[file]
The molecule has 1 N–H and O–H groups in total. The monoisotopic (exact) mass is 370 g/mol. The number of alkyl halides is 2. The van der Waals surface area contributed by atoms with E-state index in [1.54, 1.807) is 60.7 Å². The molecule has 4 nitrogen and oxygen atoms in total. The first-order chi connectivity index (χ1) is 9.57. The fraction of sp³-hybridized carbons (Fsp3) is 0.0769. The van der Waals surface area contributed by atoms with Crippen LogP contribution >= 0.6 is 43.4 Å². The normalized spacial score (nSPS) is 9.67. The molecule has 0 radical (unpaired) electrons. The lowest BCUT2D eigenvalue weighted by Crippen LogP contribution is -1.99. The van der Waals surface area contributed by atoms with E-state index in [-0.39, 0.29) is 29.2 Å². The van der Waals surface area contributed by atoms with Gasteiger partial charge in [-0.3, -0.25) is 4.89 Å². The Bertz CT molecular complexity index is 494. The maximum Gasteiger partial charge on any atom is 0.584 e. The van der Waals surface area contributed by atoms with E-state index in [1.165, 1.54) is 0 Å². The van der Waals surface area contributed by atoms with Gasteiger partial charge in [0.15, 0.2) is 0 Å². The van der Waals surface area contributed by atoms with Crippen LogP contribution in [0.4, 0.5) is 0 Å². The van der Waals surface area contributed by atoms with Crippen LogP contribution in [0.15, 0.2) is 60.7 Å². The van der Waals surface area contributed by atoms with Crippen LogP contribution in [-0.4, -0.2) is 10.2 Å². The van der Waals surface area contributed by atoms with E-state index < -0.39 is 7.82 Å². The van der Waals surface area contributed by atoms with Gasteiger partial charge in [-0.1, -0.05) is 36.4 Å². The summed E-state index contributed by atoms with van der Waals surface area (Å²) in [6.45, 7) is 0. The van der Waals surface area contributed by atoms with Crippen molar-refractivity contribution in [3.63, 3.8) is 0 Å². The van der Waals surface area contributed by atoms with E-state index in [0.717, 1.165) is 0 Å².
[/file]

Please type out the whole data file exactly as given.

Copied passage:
The molecule has 1 N–H and O–H groups in total. The monoisotopic (exact) mass is 370 g/mol. The number of alkyl halides is 2. The van der Waals surface area contributed by atoms with E-state index in [1.54, 1.807) is 60.7 Å². The molecule has 4 nitrogen and oxygen atoms in total. The first-order chi connectivity index (χ1) is 9.57. The fraction of sp³-hybridized carbons (Fsp3) is 0.0769. The van der Waals surface area contributed by atoms with Crippen LogP contribution >= 0.6 is 43.4 Å². The normalized spacial score (nSPS) is 9.67. The molecule has 0 radical (unpaired) electrons. The lowest BCUT2D eigenvalue weighted by Crippen LogP contribution is -1.99. The van der Waals surface area contributed by atoms with E-state index in [-0.39, 0.29) is 29.2 Å². The van der Waals surface area contributed by atoms with Gasteiger partial charge in [-0.3, -0.25) is 4.89 Å². The Bertz CT molecular complexity index is 494. The maximum Gasteiger partial charge on any atom is 0.584 e. The van der Waals surface area contributed by atoms with E-state index in [1.165, 1.54) is 0 Å². The van der Waals surface area contributed by atoms with Gasteiger partial charge in [0.15, 0.2) is 0 Å². The van der Waals surface area contributed by atoms with Crippen LogP contribution in [0.4, 0.5) is 0 Å². The van der Waals surface area contributed by atoms with Crippen LogP contribution in [0.15, 0.2) is 60.7 Å². The van der Waals surface area contributed by atoms with Crippen LogP contribution in [-0.4, -0.2) is 10.2 Å². The van der Waals surface area contributed by atoms with E-state index < -0.39 is 7.82 Å². The van der Waals surface area contributed by atoms with Gasteiger partial charge in [-0.1, -0.05) is 36.4 Å². The summed E-state index contributed by atoms with van der Waals surface area (Å²) in [6.45, 7) is 0. The van der Waals surface area contributed by atoms with Crippen molar-refractivity contribution in [3.63, 3.8) is 0 Å². The van der Waals surface area contributed by atoms with E-state index in [0.717, 1.165) is 0 Å².